Hard to explain it is…. but most of the people did experience a plethora of sensations… positive AND negative. The ultimate goal of Vipassana is eventually to become fully detached – to LIVE in a zero state. The seclusion and silence were necessary rules to avoid any external stimuli – so was absence of things like TV, phones, pen, paper, reading materials etc. We were not allowed to practise anything from our religions.
It WAS madness for first 3 days. I couldn’t sleep. I believed then that silence would be capable of killing anyone. I was scared. Thousands of thoughts were floating in my mind, though there wasnt anyone to talk to. At nights I lay awake and wondered how I had made it throught all these years with these many number of thoughts all running parallely…I had never realised it before. Just like when entire city’s lights go off, suddenly, sky seems to be filled with thousands of stars… though not all my thoughts were that beautiful or even remotely entertaining… silence got scarier at times. Not talking to anyone was an unachievable feat for the talkative goose that yours truly can be….
I was repenting the over enthusiastic and uninformed decision that I’d made to take the course. On the 3 rd afternoon, I told my instructor that I hadn’t slept for more than 48 hours. She said it was okay, since I was just breathing – it was all fresh air and in the midst of nature.My body probably did not need the rest and that is why I hadn’t slept. Post lunch, they initiated us into Vipassana (diksha) – when we were finally taught the technique. That is when I felt this was going to work. It was a smooth sailing thereafter. The thoughts slowly reduced. Occassionally I’d drift in and out of thoughtless state. Though I never stayed there for long.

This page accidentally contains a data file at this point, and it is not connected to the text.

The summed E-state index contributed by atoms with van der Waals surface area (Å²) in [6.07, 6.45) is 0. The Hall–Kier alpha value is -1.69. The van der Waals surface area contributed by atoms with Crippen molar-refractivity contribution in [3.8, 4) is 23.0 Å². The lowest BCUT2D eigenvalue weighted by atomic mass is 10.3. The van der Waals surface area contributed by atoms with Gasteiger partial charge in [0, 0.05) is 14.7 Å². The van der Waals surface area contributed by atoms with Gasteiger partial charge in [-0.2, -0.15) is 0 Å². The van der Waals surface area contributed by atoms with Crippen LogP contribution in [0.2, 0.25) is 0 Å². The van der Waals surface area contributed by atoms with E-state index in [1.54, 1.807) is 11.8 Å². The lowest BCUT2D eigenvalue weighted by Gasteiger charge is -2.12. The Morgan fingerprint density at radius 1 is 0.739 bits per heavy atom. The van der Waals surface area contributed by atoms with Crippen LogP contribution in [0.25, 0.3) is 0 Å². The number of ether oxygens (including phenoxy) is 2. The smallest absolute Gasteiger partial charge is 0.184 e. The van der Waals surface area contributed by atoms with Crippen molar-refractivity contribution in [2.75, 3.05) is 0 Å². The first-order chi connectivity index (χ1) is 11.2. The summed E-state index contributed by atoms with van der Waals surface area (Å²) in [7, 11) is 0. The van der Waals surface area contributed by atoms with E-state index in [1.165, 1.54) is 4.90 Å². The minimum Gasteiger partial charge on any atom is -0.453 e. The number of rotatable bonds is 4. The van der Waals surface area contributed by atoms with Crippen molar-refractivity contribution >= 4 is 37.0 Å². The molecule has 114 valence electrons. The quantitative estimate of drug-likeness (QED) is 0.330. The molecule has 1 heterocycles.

Chanting of mantras, concentrating on a colour, a deity, tratak etc are all ways of stilling mind. Because one busies him/herself in this act, they reach closer to zero state – neither living in past /nor in future, devoid of any emotions. It requires great patience and I admire all those who have maintained patience and continued to practise. Unfortunately, it took me a tragedy to be reminded of the fact that I can make my own living better – that I already know how.
Posted on July 10, 2011, in Culture, Life, Nostalgia, Personal and tagged Buddhism, controlling emotions, Hinduism, meditation, mind stilling, philosophy, thoughts, vipassana. Bookmark the permalink. Leave a comment.